Nothing about the player had changed. My co-worker has been using it for months now. But last week I replaced the computer at the public desk where she usually works. The new computer runs Windows XP, as did the old computer, but it's all new hardware; the old computer was at least 4 years old, possibly more. I still don't understand the details of USB 2.0, and I couldn't explain the difference between MSC and MTP in technical terms. I may dig into it again in more detail at a later date. But right now I know enough to get the job done. That's the idea I was trying to get across to my computer-illiterate patron late yesterday afternoon--learn what you need to know to do what you need to get done, and leave the gory details for later.

  • There was a third thing, and I've already forgotten what it was.

See what I mean?

Wednesday, July 28, 2010

How does a cellphone work?

I wish I'd had a voice recorder going on the last patron of the day: "What's an application?" "Why do they always explain complicated computer terms with more computer terms?" "What does 'Reload current page' mean?" "How do I get back to Google?" "What's 'word processing'?" "How can I get rid of the ads on a webpage?" (She found a dating service ad to be offensive.) She says she needs to learn enough to be employable, but she keeps getting bogged down in minutiae. I wonder if she can use a telephone or drive a car without being paralyzed by the realization that she can't explain how they work?

Then to find out, after 45 minutes of this, that she's not even a patron and can't check out the "Teach Yourself Visually" book I gave her. I showed her how she can type her question in the Google search box--exactly as she would ask it to me--and get some useful results. Yes, the results use words that are also not self-evident. What to do? Go back to the Google search box. Keep doing this until some of it starts to sink in. Just as in mathematics there are axioms that we don't have to prove, we each need to reach a point in the "how?" questions that we don't really need to answer right away in order to achieve useful results.

She threatened promised to come back Monday for Computer Tutor Drop-In time with some specific questions. We'll see.


Friday, July 23, 2010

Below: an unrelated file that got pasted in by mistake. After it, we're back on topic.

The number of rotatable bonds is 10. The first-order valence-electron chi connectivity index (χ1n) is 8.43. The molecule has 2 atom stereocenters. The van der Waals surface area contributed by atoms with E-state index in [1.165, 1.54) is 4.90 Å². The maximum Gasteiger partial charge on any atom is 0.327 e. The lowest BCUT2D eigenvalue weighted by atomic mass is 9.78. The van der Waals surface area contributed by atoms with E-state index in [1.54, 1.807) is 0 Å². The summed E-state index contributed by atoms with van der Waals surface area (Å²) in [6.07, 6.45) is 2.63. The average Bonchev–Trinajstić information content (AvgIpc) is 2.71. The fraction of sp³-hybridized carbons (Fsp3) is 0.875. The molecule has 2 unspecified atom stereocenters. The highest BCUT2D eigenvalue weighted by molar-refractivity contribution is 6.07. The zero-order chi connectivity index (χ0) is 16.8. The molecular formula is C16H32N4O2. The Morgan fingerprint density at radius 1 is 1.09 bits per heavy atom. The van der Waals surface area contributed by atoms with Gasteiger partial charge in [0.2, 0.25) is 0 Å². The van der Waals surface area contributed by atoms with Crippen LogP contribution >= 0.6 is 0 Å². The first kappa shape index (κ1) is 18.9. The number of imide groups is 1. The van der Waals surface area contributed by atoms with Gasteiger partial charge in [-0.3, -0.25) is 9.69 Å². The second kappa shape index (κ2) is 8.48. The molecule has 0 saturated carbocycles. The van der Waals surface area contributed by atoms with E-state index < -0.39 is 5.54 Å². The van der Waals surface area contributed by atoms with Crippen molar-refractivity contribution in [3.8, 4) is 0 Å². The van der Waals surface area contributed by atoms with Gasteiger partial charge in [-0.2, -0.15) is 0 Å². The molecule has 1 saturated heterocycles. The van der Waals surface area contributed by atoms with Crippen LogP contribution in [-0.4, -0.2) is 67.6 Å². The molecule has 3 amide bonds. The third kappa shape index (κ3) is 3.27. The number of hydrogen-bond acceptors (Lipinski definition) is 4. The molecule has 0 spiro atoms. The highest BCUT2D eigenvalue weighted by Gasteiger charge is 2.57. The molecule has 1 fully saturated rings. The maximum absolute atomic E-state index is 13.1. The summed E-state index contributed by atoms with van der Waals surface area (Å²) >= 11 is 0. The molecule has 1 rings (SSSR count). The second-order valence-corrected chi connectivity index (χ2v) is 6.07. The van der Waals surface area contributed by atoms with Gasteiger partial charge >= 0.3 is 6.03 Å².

Thursday, July 8, 2010

Two more laptops rescued

Two more old laptops (IBM ThinkPad R40, Windows XP, 640MB RAM) were rescued today, thanks to Ubuntu 9.04. Instead of being discarded, they will serve us for at least another year or two as OPACs, express (15-minute) Internet computers to let the summer people check their email and then get back to the beach, or just general purpose public computers.

Why not Ubuntu 10.04, you may ask. These old machines can read CDs, but not DVDs, and Ubuntu Desktop 10.04 image appears to be too large to fit onto a CD, although the install instructions have not yet been updated to reflect that. Or maybe I just got a bad download. I'll try again next week.

Why not Ubuntu 9.10? The installation went all right, but the machine wouldn't reboot. It showed a GRUB Error and, while there were several solutions suggested on the Ubuntu forums, I don't yet know enough about the innards of Ubuntu to attempt them. So I punted to 9.04, which also displayed a GRUB error, but one that I could deal with. The simplest solution suggested on the forums was to make sure that the GRUB loader installs in the MBR (Master Boot Record). I didn't remember that being an option in the list of installation questions, but I started the install again and this time chose the advanced options when the question about disk partitioning came around. Sure enough, there were three options for where to put GRUB: hd0, sda, and sda1. A forum post told me that sda is equivalent to MBR, so that's what I selected, and this time the new installation rebooted just fine. All that was left to do was to get the Adobe Flash player, and I was in business. Rinse and repeat with the other laptop.

I would have liked to have installed Google Chrome for Linux, because it comes all packaged with a Flash player, but it doesn't seem to be compatible with 9.04 Desktop. Maybe Ubuntu 10.10 will install cleanly on these old machines, and be compatible with Chrome; we'll see.

Here's the clip I used to test whether Flash was correctly installed. This week I read that Louisiana passed a law that allows people to carry concealed handguns in places of worship, and this was the first thing I thought of.